A scoreboard and side screen display tributes to Australian cricketer Phillip Hughes at the Sydney Cricket Ground (SCG) 3 December 2014
Cricket Australia has commissioned an independent review into the cause and circumstances of last year’s death of test batsman Phillip Hughes in a bid to prevent anything similar happening in the future.
Australia was engulfed in a wave of mourning after Hughes, 25, died from catastrophic injuries on 27 November last year, two days after he was struck in the neck by a ball during a domestic Sheffield Shield match at the Sydney Cricket Ground.
The review, which will be chaired by senior lawyer David Curtain, will have a wide brief to make recommendations on the safety of matches organised by Cricket Australia, including on the design and mandatory use of helmets to prevent injuries.
“When this tragedy happened, I said that it was a freak accident, but it was one freak accident too many,” Cricket Australia Chief Executive James Sutherland said in a statement.
“This is not an exercise designed to apportion blame on any individual for what took place. It is about making sure that as a sport we are doing everything in our power to prevent an accident of this nature happening again.”
In addition to looking at protective equipment, it will assess the level of medical support on hand during matches, the medical screening of contracted players and Cricket Australia’s approach to players who suffer head and heart injuries. “There were certain measures put in place soon after Phillip’s passing such as increasing the medical presence at all CA matches and working very closely with our helmet supplier to investigate the suitability of protective head equipment offered to all players,” Sutherland said.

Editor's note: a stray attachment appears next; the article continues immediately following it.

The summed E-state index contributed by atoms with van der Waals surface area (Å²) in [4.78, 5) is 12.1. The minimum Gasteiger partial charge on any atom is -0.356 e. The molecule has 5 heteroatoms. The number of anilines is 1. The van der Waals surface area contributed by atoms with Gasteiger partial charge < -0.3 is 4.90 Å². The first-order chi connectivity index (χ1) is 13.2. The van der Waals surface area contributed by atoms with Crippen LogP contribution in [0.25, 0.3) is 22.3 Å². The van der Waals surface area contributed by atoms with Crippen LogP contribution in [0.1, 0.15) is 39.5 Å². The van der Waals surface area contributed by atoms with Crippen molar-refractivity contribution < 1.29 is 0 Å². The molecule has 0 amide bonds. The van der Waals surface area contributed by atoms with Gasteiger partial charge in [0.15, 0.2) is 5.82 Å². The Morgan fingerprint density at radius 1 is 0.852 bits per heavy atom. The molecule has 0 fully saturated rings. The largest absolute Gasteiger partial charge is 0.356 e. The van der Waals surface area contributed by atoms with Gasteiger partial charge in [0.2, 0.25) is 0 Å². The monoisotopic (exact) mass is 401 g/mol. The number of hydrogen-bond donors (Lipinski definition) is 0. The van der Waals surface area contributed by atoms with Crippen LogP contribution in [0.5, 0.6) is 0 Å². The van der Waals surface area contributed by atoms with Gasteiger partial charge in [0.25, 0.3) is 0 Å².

“This review will help determine whether we need to implement further measures before the 2015-16 season.”
The review will not look at the rules of the cricket except where they pertain to the issues of protective equipment and the management of players who suffer head or heart injuries.
That means there will be no recommendations on the use by bowlers of the sort of bouncer, a short delivery which sends the ball rearing up towards the batsman’s head, which caused the injury to Hughes.
Cricket Australia’s website said no player or official would be obliged to testify in front of the review. “We fully recognise that undertaking a process such as this may be a traumatic experience for some and we will be as respectful and understanding as possible throughout that time,” Sutherland added. “As such Cricket Australia and all states continue to make available counselling and support to any players and staff who feel they need help at any time.”
The findings of the review are likely to be published later this year, Cricket Australia said.